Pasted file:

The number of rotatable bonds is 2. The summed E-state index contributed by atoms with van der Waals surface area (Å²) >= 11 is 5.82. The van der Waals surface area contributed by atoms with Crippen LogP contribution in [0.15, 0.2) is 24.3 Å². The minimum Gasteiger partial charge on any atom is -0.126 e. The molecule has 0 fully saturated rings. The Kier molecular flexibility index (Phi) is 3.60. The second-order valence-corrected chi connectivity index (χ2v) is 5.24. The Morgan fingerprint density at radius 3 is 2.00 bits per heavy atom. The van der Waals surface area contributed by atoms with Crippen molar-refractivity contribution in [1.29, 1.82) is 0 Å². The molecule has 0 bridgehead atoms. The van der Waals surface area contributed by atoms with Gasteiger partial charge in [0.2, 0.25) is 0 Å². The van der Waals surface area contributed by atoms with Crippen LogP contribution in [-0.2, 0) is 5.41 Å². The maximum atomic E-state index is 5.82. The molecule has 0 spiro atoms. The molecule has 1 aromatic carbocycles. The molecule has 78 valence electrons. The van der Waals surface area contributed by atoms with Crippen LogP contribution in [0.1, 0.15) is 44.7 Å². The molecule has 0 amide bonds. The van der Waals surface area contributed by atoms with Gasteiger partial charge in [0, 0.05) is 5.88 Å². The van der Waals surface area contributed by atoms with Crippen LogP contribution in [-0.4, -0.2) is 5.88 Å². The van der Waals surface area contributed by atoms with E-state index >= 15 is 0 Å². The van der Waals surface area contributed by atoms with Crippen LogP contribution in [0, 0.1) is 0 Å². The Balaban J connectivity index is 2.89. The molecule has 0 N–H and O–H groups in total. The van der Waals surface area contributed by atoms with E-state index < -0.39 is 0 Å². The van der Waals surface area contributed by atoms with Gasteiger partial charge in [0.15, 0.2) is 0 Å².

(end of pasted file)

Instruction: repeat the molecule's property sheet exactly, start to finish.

The number of rotatable bonds is 2. The summed E-state index contributed by atoms with van der Waals surface area (Å²) >= 11 is 5.82. The van der Waals surface area contributed by atoms with Crippen LogP contribution in [0.15, 0.2) is 24.3 Å². The minimum Gasteiger partial charge on any atom is -0.126 e. The molecule has 0 fully saturated rings. The Kier molecular flexibility index (Phi) is 3.60. The second-order valence-corrected chi connectivity index (χ2v) is 5.24. The Morgan fingerprint density at radius 3 is 2.00 bits per heavy atom. The van der Waals surface area contributed by atoms with Crippen molar-refractivity contribution in [1.29, 1.82) is 0 Å². The molecule has 0 bridgehead atoms. The van der Waals surface area contributed by atoms with Gasteiger partial charge in [0.2, 0.25) is 0 Å². The van der Waals surface area contributed by atoms with Crippen LogP contribution in [-0.2, 0) is 5.41 Å². The maximum atomic E-state index is 5.82. The molecule has 0 spiro atoms. The molecule has 1 aromatic carbocycles. The molecule has 78 valence electrons. The van der Waals surface area contributed by atoms with Crippen LogP contribution in [0.1, 0.15) is 44.7 Å². The molecule has 0 amide bonds. The van der Waals surface area contributed by atoms with Gasteiger partial charge in [0, 0.05) is 5.88 Å². The van der Waals surface area contributed by atoms with Crippen LogP contribution in [-0.4, -0.2) is 5.88 Å². The van der Waals surface area contributed by atoms with E-state index >= 15 is 0 Å². The van der Waals surface area contributed by atoms with Crippen LogP contribution in [0, 0.1) is 0 Å². The Balaban J connectivity index is 2.89. The molecule has 0 N–H and O–H groups in total. The van der Waals surface area contributed by atoms with E-state index < -0.39 is 0 Å². The van der Waals surface area contributed by atoms with Gasteiger partial charge in [0.15, 0.2) is 0 Å².